In a Reading Slump

Reading slumps are the worst. People come to WPL staff to ask for help with these every week and they can happen to anyone. For so many reasons. Sometimes the books you have been enjoying just aren’t cutting it anymore. In other situations, life is making it difficult to enjoy reading as you normally might or there might be a time when you can’t pinpoint the reason but you just need help getting out of a rough spot.

I have been smack in the middle of one of a reading slump since my mother died. I used to turn to books for comfort and it’s not working as it used to. I take shiny books home and read them but they aren’t giving me the same happiness. I find it difficult to retain anything beyond the bare bones of the plot even with books from my favourite series. Flavia’s last adventure involved her sister’s wedding but the rest is a blur. What to do?

Well, we don’t give up around here. Have you ever seen a group of library staff trying to find an answer to a really tough question? We LOVE to answer the hard questions. I’m very sure that the term “leave no stone unturned” originated in a library. My theory is that it’s likely that a group of librarians* were trying to find the answer to a question about something like properties of bricks and masonry in European buildings of the early 1900s and someone said “…leave no stone unturned.” because it was a clever pun.

When someone experiencing a downturn in reading happiness comes to the desk it has been my habit to ask what they read in the past. If they are open to reading “anything” then I might to suggest that they dip into some recently published non-fiction. The treat of a well-written non-fiction book is that you can set it down easily after a chapter or two and feel like you have accomplished something. Reading non-fiction is satisfying and can also help you to easily channel your reading towards a particular topic and steer clear of others.

Often customers who are caught in the middle of a slump know that they need to avoid certain topics. In my case I know that I will not enjoy reading anything about health care, aging parents, mother-daughter relationships or well, I guess anything about hair care, cooking, and shopping. The non-fiction shelves at WPL have been good to me recently. Matt Haig’s recent book was an opportunity to rethink some less healthy habits like focusing on the bad news in the newspaper each morning and trying on some new ones like spending more time outside and connecting with friends. Small goals. Notes on a Nervous Planet was the kind of book that was fun to fall into every time I picked it up. I felt like I was getting to spend time with the author and see the world through his eyes each time. It’s memoir with and a dash of self-help and a soupçon of technology advice. I found it to be very useful, it passed the time and it can be enjoyed by any reader.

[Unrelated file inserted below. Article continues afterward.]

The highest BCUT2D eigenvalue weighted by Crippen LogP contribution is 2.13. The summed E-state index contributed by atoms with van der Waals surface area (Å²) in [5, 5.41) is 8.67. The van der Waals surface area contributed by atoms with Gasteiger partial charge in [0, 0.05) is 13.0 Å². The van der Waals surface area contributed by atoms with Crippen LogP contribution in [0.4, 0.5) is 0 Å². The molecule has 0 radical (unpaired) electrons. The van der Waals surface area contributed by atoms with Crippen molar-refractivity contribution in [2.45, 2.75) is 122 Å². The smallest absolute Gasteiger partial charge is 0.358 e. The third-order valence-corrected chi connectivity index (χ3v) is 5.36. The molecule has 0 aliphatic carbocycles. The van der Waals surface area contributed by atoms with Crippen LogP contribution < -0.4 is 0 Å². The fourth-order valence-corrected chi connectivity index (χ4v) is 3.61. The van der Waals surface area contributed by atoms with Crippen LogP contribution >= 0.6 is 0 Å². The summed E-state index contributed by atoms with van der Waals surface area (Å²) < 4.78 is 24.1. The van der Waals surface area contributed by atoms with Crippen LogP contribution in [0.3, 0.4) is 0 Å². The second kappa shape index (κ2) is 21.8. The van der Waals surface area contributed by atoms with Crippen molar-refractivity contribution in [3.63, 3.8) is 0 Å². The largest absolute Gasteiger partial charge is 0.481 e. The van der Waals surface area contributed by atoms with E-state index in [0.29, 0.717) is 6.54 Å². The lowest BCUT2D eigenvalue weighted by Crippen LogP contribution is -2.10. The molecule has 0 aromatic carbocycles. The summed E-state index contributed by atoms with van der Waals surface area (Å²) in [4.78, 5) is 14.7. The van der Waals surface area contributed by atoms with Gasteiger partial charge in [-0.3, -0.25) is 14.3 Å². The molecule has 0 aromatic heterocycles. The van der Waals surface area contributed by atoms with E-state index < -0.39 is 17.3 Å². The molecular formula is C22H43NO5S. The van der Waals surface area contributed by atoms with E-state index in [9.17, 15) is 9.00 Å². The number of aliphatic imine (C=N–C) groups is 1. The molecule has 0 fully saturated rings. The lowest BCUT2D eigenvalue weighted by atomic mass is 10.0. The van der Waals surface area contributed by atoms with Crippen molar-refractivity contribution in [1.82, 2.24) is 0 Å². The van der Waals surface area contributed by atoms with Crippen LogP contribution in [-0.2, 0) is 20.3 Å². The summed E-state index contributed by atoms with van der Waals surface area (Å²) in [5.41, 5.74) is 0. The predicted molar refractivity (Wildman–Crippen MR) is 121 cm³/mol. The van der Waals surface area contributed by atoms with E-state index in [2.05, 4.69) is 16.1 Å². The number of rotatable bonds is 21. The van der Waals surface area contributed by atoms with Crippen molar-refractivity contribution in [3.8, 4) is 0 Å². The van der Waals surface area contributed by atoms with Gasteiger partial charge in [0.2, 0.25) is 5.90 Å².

If we are fighting a reading slump then we need a book or series that is truly good. Not a by-the-numbers thriller or standard romance. A great book can break through a downtrend in reading pleasure and help to return a reader to that place where books can be pulled from the shelf with abandon. I have a list of authors that I keep to give to someone who is suffering from the “yips” in their reading habits. These must have enough story to keep you turning the pages, can’t be about a serious health issue or death, about coping with a family crisis or the aftermath of one, and should not be about a topic that is too light-hearted. If a book character’s life is so perfect then it can be a bit hard to take. No thank you. Favourites from our shelves include books by Nina George (oh, The Little Paris Bookshop), Julia Stuart, Rainbow Rowell, Jenny Colgan, and Louis De Bernières.

Take home two or three books, put one or more on hold, and be ready to try again. Curing a reading slump doesn’t happen easily and sometimes it takes more than one attempt. Often the remedy isn’t found on the new books shelf and will come from a trusted back-list novel that has been sitting on the shelf, just waiting to go home and perform a reading rescue. I once passed along Robin Sloan’s Mr. Penumbra’s 24-hour Bookstore to someone and had them return to say that it kept them going through a difficult weekend.